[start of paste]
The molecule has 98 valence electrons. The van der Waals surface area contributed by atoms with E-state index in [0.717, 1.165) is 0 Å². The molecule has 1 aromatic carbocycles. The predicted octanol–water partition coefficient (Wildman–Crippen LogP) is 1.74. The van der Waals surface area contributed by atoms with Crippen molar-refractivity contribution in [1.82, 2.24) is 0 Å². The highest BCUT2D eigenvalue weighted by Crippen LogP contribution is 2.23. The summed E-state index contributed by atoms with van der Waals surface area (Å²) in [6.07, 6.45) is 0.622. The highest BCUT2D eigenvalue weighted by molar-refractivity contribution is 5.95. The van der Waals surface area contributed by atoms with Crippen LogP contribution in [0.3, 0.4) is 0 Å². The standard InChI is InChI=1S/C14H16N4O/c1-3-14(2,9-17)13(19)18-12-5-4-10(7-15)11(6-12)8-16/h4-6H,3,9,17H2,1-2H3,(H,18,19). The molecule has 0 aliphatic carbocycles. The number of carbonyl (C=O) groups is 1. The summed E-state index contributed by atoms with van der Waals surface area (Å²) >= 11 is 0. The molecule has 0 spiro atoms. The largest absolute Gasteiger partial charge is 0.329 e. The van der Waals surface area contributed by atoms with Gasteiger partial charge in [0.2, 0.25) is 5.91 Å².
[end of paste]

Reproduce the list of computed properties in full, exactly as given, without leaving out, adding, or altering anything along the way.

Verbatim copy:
The molecule has 98 valence electrons. The van der Waals surface area contributed by atoms with E-state index in [0.717, 1.165) is 0 Å². The molecule has 1 aromatic carbocycles. The predicted octanol–water partition coefficient (Wildman–Crippen LogP) is 1.74. The van der Waals surface area contributed by atoms with Crippen molar-refractivity contribution in [1.82, 2.24) is 0 Å². The highest BCUT2D eigenvalue weighted by Crippen LogP contribution is 2.23. The summed E-state index contributed by atoms with van der Waals surface area (Å²) in [6.07, 6.45) is 0.622. The highest BCUT2D eigenvalue weighted by molar-refractivity contribution is 5.95. The van der Waals surface area contributed by atoms with Crippen LogP contribution in [0.3, 0.4) is 0 Å². The standard InChI is InChI=1S/C14H16N4O/c1-3-14(2,9-17)13(19)18-12-5-4-10(7-15)11(6-12)8-16/h4-6H,3,9,17H2,1-2H3,(H,18,19). The molecule has 0 aliphatic carbocycles. The number of carbonyl (C=O) groups is 1. The summed E-state index contributed by atoms with van der Waals surface area (Å²) >= 11 is 0. The molecule has 0 spiro atoms. The largest absolute Gasteiger partial charge is 0.329 e. The van der Waals surface area contributed by atoms with Gasteiger partial charge in [0.2, 0.25) is 5.91 Å².